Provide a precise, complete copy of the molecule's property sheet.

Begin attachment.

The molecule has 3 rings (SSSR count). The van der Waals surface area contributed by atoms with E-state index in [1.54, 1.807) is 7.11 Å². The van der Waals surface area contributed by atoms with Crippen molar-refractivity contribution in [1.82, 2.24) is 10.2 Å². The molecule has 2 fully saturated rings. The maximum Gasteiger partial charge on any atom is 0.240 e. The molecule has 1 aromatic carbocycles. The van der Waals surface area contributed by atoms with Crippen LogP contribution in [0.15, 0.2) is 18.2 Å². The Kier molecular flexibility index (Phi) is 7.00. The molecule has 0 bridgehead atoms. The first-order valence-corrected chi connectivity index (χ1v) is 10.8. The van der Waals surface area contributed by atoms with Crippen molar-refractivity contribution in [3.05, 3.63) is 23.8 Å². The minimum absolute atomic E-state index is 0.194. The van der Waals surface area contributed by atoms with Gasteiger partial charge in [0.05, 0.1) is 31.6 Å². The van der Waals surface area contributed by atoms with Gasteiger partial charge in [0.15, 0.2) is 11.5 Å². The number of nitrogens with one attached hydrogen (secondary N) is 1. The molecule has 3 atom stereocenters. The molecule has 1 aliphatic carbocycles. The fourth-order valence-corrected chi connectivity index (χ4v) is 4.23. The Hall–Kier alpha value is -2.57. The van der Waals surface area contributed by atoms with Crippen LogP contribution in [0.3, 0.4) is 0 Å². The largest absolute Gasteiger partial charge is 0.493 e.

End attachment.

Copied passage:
The molecule has 3 rings (SSSR count). The van der Waals surface area contributed by atoms with E-state index in [1.54, 1.807) is 7.11 Å². The van der Waals surface area contributed by atoms with Crippen molar-refractivity contribution in [1.82, 2.24) is 10.2 Å². The molecule has 2 fully saturated rings. The maximum Gasteiger partial charge on any atom is 0.240 e. The molecule has 1 aromatic carbocycles. The van der Waals surface area contributed by atoms with Crippen LogP contribution in [0.15, 0.2) is 18.2 Å². The Kier molecular flexibility index (Phi) is 7.00. The molecule has 0 bridgehead atoms. The first-order valence-corrected chi connectivity index (χ1v) is 10.8. The van der Waals surface area contributed by atoms with Crippen molar-refractivity contribution in [3.05, 3.63) is 23.8 Å². The minimum absolute atomic E-state index is 0.194. The van der Waals surface area contributed by atoms with Gasteiger partial charge in [0.05, 0.1) is 31.6 Å². The van der Waals surface area contributed by atoms with Gasteiger partial charge in [0.15, 0.2) is 11.5 Å². The number of nitrogens with one attached hydrogen (secondary N) is 1. The molecule has 3 atom stereocenters. The molecule has 1 aliphatic carbocycles. The fourth-order valence-corrected chi connectivity index (χ4v) is 4.23. The Hall–Kier alpha value is -2.57. The van der Waals surface area contributed by atoms with Crippen LogP contribution in [0.3, 0.4) is 0 Å². The largest absolute Gasteiger partial charge is 0.493 e.